Reviewing and attaching a score to something like Rakuen feels strange — almost wrong. The argument for video games as art continues, with supporters and dissenters pointing to this game or that. Few can dispute, though, that Rakuen will be a standard-bearer for the “games are art” camp. While I stand firm that everything can be quantified and distilled into some measurement if done correctly, measuring the worth of Rakuen by numbers remains uncomfortable. I hope that the review that follows serves as a more meaningful recommendation than what the score to the right reflects.
Rakuen is about a young boy with stylish headgear who is part of a hospital community as a patient. Everyone on his floor seems to know each other and has mostly positive opinions of one another. His mom frequently visits and reads his favorite book to him — Rakuen. What ensues is a Ghibli-esque tale of wonder, imagination, and grit.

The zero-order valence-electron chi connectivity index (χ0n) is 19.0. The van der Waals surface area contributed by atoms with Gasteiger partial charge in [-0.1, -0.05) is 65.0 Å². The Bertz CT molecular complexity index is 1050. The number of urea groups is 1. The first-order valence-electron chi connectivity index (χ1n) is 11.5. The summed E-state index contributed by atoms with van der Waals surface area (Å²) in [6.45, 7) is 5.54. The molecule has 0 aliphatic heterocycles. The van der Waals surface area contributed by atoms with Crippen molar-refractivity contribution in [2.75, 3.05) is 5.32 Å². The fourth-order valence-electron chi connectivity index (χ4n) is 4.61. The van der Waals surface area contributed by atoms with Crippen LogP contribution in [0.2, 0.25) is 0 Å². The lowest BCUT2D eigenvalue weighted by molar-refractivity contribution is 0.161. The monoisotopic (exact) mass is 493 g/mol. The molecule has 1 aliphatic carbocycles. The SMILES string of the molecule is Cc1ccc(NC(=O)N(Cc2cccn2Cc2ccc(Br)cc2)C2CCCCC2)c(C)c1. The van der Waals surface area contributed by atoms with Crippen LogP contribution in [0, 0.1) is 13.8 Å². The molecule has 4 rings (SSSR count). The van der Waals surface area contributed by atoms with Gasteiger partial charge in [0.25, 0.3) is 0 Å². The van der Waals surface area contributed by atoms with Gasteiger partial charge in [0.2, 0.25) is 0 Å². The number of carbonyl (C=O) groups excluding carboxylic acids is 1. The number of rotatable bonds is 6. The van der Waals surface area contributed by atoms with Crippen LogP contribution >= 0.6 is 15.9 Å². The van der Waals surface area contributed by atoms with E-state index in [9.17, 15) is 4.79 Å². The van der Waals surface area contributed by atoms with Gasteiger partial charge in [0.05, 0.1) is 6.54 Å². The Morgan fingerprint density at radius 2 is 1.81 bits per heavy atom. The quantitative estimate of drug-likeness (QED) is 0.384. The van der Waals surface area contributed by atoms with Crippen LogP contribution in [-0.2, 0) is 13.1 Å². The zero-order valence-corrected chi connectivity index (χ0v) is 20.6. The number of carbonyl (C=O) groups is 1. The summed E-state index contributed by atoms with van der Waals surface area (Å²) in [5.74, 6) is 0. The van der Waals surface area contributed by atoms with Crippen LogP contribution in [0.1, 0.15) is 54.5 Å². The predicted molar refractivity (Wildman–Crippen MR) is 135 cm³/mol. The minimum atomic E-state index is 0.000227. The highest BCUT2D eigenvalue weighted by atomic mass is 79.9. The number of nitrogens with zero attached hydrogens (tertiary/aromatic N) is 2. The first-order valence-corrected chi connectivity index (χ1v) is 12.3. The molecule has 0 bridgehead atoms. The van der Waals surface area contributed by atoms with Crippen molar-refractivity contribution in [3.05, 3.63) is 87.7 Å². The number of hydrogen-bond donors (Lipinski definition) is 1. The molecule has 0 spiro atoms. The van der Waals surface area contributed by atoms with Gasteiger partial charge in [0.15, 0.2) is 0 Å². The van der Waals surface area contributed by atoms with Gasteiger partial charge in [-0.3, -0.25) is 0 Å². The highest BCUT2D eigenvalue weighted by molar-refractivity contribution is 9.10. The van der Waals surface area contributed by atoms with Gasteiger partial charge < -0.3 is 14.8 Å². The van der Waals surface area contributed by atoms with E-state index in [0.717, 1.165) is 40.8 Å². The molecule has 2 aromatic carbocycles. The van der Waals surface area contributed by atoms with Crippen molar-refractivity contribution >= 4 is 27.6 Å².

Our nameless protagonist is both endearing and a model of character for what we might hope to aspire toward. With few flaws, Boy — as he’s referred to in-game — is a problem solver who views the world idealistically and exudes positivity. As one might expect, his mother, who serves as a kind of chaperone, complements his hopeful perspective with a tinge of maternal guidance.
The story can be saccharine at times, which may not be to everyone’s liking, and has a fascinating approach to serious, dense themes. Rakuen grapples with illness, dementia, loss, and other unpleasant events that sometimes happen to people, but it does so with hope. Laura Shigihara, the game’s creator, could have tackled these problems by twisting the knife as moments of sadness and tears begin to well up, though just as tragedy began to dawn on me, the scene or song was over and I moved on to the next chapter of the game.